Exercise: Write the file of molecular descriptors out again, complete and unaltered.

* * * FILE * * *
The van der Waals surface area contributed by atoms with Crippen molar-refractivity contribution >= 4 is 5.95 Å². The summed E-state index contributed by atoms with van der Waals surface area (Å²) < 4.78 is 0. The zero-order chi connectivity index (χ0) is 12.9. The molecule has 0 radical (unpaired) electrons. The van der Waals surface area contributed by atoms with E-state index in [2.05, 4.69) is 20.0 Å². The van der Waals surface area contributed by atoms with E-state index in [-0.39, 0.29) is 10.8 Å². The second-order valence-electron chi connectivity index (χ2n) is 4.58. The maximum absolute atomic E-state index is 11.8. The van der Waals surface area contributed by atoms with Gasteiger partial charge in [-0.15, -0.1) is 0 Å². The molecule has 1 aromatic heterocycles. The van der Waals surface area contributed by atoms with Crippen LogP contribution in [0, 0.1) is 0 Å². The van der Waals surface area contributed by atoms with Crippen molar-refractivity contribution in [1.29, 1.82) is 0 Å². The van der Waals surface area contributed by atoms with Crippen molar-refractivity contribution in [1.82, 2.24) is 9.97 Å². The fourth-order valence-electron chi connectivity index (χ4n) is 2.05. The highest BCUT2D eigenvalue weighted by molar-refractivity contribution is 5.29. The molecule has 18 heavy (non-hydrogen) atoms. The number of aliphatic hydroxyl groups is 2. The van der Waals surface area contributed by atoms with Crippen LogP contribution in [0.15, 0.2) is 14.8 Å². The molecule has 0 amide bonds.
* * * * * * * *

The van der Waals surface area contributed by atoms with Crippen molar-refractivity contribution >= 4 is 5.95 Å². The summed E-state index contributed by atoms with van der Waals surface area (Å²) < 4.78 is 0. The zero-order chi connectivity index (χ0) is 12.9. The molecule has 0 radical (unpaired) electrons. The van der Waals surface area contributed by atoms with E-state index in [2.05, 4.69) is 20.0 Å². The van der Waals surface area contributed by atoms with E-state index in [-0.39, 0.29) is 10.8 Å². The second-order valence-electron chi connectivity index (χ2n) is 4.58. The maximum absolute atomic E-state index is 11.8. The van der Waals surface area contributed by atoms with Gasteiger partial charge in [-0.15, -0.1) is 0 Å². The molecule has 1 aromatic heterocycles. The van der Waals surface area contributed by atoms with Crippen LogP contribution in [0, 0.1) is 0 Å². The van der Waals surface area contributed by atoms with Crippen molar-refractivity contribution in [1.29, 1.82) is 0 Å². The van der Waals surface area contributed by atoms with Crippen molar-refractivity contribution in [1.82, 2.24) is 9.97 Å². The fourth-order valence-electron chi connectivity index (χ4n) is 2.05. The highest BCUT2D eigenvalue weighted by molar-refractivity contribution is 5.29. The molecule has 18 heavy (non-hydrogen) atoms. The number of aliphatic hydroxyl groups is 2. The van der Waals surface area contributed by atoms with Crippen LogP contribution in [0.15, 0.2) is 14.8 Å². The molecule has 0 amide bonds.